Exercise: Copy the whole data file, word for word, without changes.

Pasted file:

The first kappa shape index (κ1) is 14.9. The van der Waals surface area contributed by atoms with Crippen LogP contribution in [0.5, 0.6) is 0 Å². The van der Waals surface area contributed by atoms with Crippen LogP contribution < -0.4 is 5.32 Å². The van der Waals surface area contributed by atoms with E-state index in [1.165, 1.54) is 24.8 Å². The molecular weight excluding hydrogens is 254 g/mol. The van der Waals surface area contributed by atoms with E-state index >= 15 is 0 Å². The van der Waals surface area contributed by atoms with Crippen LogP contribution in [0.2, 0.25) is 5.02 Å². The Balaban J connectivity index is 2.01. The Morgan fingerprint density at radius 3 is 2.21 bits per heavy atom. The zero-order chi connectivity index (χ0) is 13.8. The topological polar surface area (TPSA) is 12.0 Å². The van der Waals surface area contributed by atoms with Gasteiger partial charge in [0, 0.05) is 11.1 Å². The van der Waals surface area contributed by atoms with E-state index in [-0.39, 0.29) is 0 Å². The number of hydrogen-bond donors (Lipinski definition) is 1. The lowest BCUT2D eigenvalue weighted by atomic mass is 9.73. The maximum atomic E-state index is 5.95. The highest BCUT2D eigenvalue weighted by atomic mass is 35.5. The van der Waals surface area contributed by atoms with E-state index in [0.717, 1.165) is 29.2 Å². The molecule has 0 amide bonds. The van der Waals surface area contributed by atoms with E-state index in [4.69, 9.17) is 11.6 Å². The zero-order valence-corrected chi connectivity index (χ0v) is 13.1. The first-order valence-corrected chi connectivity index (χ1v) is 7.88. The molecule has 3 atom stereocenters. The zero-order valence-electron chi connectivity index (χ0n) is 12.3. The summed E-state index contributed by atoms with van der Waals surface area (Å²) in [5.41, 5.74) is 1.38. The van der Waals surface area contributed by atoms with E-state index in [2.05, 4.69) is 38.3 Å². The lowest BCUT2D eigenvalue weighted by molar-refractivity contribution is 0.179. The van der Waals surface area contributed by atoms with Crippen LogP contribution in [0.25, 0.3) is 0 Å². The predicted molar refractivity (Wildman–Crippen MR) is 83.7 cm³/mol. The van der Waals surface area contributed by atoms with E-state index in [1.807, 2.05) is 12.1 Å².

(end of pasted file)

The first kappa shape index (κ1) is 14.9. The van der Waals surface area contributed by atoms with Crippen LogP contribution in [0.5, 0.6) is 0 Å². The van der Waals surface area contributed by atoms with Crippen LogP contribution < -0.4 is 5.32 Å². The van der Waals surface area contributed by atoms with E-state index in [1.165, 1.54) is 24.8 Å². The molecular weight excluding hydrogens is 254 g/mol. The van der Waals surface area contributed by atoms with E-state index >= 15 is 0 Å². The van der Waals surface area contributed by atoms with Crippen LogP contribution in [0.2, 0.25) is 5.02 Å². The Balaban J connectivity index is 2.01. The Morgan fingerprint density at radius 3 is 2.21 bits per heavy atom. The zero-order chi connectivity index (χ0) is 13.8. The topological polar surface area (TPSA) is 12.0 Å². The van der Waals surface area contributed by atoms with Gasteiger partial charge in [0, 0.05) is 11.1 Å². The van der Waals surface area contributed by atoms with E-state index in [-0.39, 0.29) is 0 Å². The number of hydrogen-bond donors (Lipinski definition) is 1. The lowest BCUT2D eigenvalue weighted by atomic mass is 9.73. The maximum atomic E-state index is 5.95. The highest BCUT2D eigenvalue weighted by atomic mass is 35.5. The van der Waals surface area contributed by atoms with E-state index in [0.717, 1.165) is 29.2 Å². The molecule has 0 amide bonds. The van der Waals surface area contributed by atoms with E-state index in [4.69, 9.17) is 11.6 Å². The zero-order valence-corrected chi connectivity index (χ0v) is 13.1. The first-order valence-corrected chi connectivity index (χ1v) is 7.88. The molecule has 3 atom stereocenters. The zero-order valence-electron chi connectivity index (χ0n) is 12.3. The summed E-state index contributed by atoms with van der Waals surface area (Å²) in [5.41, 5.74) is 1.38. The van der Waals surface area contributed by atoms with E-state index in [2.05, 4.69) is 38.3 Å². The lowest BCUT2D eigenvalue weighted by molar-refractivity contribution is 0.179. The van der Waals surface area contributed by atoms with Crippen LogP contribution in [0.25, 0.3) is 0 Å². The predicted molar refractivity (Wildman–Crippen MR) is 83.7 cm³/mol. The van der Waals surface area contributed by atoms with E-state index in [1.807, 2.05) is 12.1 Å².